If I close my eyes, I can hear the sounds of the Canyon. I hear my tires turning onto the caliche road, crunching and spitting dust in the slow and steep descent down into camp. I hear the swish of the Frio River as I drive into it, the creaks and thuds of the car as we bump along the limestone riverbed and the echoes from the canyon walls. I can hear the voices of campers playing in the distance, a giant splash as someone catapults into the water from the riverfront at Singing Hills and the changing pitch of the water as we drive past the dam. These sounds are like a cozy blanket I wrap around my mind. They provide intense comfort, security and calm.  Many times in life I have closed my eyes and conjured up these sounds. For a moment, I am briefly transported to the place I first fell in love with as a shy and anxious 12-year-old camper.  The place where I learned you could love God and still have fun, where you could do things you never thought possible and you could feel unconditionally loved and accepted by those around you.

In the summer of 2015, my family of five came to LLFC for our annual Family Camp trip and shared the news of my pregnancy with LLFC staff and fellow campers. We were so excited to welcome a fourth child into our family. Despite my morning sickness and fatigue, we enjoyed our camp adventures and looked forward to returning the following summer with our new baby.  I pictured wearing her in a baby carrier and hiking up to Antenna, jumping into Blue Hole with her as a sort of LLFC baptism, and giggling with delight as we watched her siblings introduce her to camp life. I pictured the six of us in our cabin with a ridiculous amount of baby gear, laughing at all we’d packed and the inevitable circus that would be our life with a new baby. I looked forward to all of that.

In the summer of 2016, we did return to camp with our healthy new baby, but things were much different for me than what we pictured the year before. I returned not wearing my baby, but instead, wearing a small backpack that held the batteries to power my portable life-supporting heart pump (LVAD). There would be no jump into Blue Hole. Immersion in water could cause my heart pump to stop working, so going near the water was not even an option. Instead of a car over-packed with clothes and baby supplies, we were over-packed with medical supplies, gear and medications.

It was difficult to explain how we got here. I awkwardly shared with others that three short days following our baby’s birth I suffered a heart attack at home. It was caused by a rare event called SCAD (Spontaneous Coronary Artery Dissection). In total, I spent 60 days in ICU and underwent four open-heart surgeries and numerous procedures as doctors did everything they could to save my life. My native heart was simply too damaged from the SCAD to recover. I didn’t qualify for a heart transplant at the time because my kidneys were failing and I was on full-time life support and dialysis. The only option left was to implant a heart pump called an LVAD (Left Ventricular Assist Device) and hope for the best. I had been unconscious for most of a month so my husband had to endure all the bad news and make all the decisions for my care. He chose to have surgeons implant the LVAD knowing he’d have to explain all this to me if I survived. The implantation of the LVAD was a success and made it possible for me to stabilize, wake-up and eventually transfer to a rehab hospital. There I spent several more weeks rebuilding my strength and relearning how to do things such as stand, sit, walk, eat solid food, and a variety of other basic functions.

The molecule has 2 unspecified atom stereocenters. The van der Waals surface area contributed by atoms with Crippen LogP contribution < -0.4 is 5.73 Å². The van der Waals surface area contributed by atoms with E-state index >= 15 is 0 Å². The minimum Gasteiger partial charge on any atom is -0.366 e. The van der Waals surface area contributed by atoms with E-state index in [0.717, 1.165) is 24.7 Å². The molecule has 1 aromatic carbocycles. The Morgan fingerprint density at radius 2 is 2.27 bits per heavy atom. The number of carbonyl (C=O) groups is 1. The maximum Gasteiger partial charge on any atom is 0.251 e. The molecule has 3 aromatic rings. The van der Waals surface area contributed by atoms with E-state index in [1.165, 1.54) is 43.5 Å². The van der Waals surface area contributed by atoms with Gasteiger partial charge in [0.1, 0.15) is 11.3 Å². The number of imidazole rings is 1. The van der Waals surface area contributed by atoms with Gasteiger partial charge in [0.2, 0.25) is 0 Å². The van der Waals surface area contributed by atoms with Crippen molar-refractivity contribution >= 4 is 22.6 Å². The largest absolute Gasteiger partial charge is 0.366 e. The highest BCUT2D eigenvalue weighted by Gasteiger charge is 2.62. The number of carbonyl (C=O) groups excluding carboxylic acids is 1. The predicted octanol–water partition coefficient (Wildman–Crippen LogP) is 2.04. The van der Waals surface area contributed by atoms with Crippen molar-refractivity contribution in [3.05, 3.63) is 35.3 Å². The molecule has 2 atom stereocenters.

We had signed up for Family Camp before any of this happened and I questioned if coming to camp in 2016 was even a possibility. My husband was determined he would make it happen for me, for us. Family Camp was, after all, “our thing,” and he knew being at camp would help my recovery. Though we didn’t dare say it, we both knew this might be the last time I’d ever get back to camp. Even though I was home and recovering well, my condition was critical. I looked fairly normal and was capable of so many things, but inside, my heart was dead.

I relied on the LVAD to stay alive. The pump carried with it high risks for infection, stroke and equipment failure. We had two options. Live with the numerous restrictions and risks on the LVAD or try to qualify for a heart transplant s. We hoped we would be able to start the qualification process for transplant after we went to camp. We had no idea what our future held at that point, but we knew we needed to get our family to camp. Our family needed the space that is created in this Canyon to reflect, reconnect and heal.

During camp that summer, I took extra time to look around, to notice the beauty of the place, to see it again with the fresh eyes of a child. I journaled. I prayed. I cried. I slept a lot. I did manage to hike up to Antenna with my trusty heart pump, and I’ve never been so proud of myself. I delighted at the sight of Steve jumping off the cliff at Blue Hole and swimming with our kids. I relaxed and marveled at how gracefully my husband handled it all. He not only took on the bulk of all kid-related responsibilities, but he took care of me as well. Each night after putting our kids to bed, he would perform a sterile dressing change on my LVAD exit site in our little camp cabin. Each day he made sure I was rested and hydrated and fed according to plan. He made sure I had a great place to sit so I could watch fireworks on the Fourth of July from the camp lawn. He made sure to dance with me under the stars at the Rodeo Dance, my favorite camp event. Our time at LLFC that summer was magical and emotional. I privately sat on the back porch of our cabin and begged God to save me, to heal my heart, to guide me, to allow me to see my kids grow up and to have the privilege of raising them. I thought if nothing else, I could at least make sure they had a love for this place, the place that had sparked a lifelong love for Christ in me. A place where they could come in the midst of whatever challenges life might throw their way. Maybe that was the last gift I would give to them. I made Steve promise he’d always bring them back here and that Laity Lodge would always be a part of their lives.